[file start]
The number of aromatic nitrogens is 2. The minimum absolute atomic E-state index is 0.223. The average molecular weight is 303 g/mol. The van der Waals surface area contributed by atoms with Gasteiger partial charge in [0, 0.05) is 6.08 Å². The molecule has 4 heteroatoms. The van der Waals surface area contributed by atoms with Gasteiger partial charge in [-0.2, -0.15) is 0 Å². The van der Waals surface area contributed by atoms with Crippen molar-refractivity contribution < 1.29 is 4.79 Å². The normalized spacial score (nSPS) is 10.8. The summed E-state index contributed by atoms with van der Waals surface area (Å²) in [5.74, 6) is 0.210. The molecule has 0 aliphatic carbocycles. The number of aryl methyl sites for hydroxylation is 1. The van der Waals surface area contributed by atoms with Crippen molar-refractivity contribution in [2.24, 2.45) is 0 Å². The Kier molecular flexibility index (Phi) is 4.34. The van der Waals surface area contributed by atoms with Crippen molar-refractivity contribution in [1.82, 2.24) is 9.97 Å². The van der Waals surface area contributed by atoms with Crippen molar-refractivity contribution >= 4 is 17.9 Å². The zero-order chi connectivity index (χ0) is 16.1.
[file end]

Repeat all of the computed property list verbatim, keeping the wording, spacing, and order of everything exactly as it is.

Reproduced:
The number of aromatic nitrogens is 2. The minimum absolute atomic E-state index is 0.223. The average molecular weight is 303 g/mol. The van der Waals surface area contributed by atoms with Gasteiger partial charge in [0, 0.05) is 6.08 Å². The molecule has 4 heteroatoms. The van der Waals surface area contributed by atoms with Gasteiger partial charge in [-0.2, -0.15) is 0 Å². The van der Waals surface area contributed by atoms with Crippen molar-refractivity contribution < 1.29 is 4.79 Å². The normalized spacial score (nSPS) is 10.8. The summed E-state index contributed by atoms with van der Waals surface area (Å²) in [5.74, 6) is 0.210. The molecule has 0 aliphatic carbocycles. The number of aryl methyl sites for hydroxylation is 1. The van der Waals surface area contributed by atoms with Crippen molar-refractivity contribution in [2.24, 2.45) is 0 Å². The Kier molecular flexibility index (Phi) is 4.34. The van der Waals surface area contributed by atoms with Crippen molar-refractivity contribution in [1.82, 2.24) is 9.97 Å². The van der Waals surface area contributed by atoms with Crippen molar-refractivity contribution >= 4 is 17.9 Å². The zero-order chi connectivity index (χ0) is 16.1.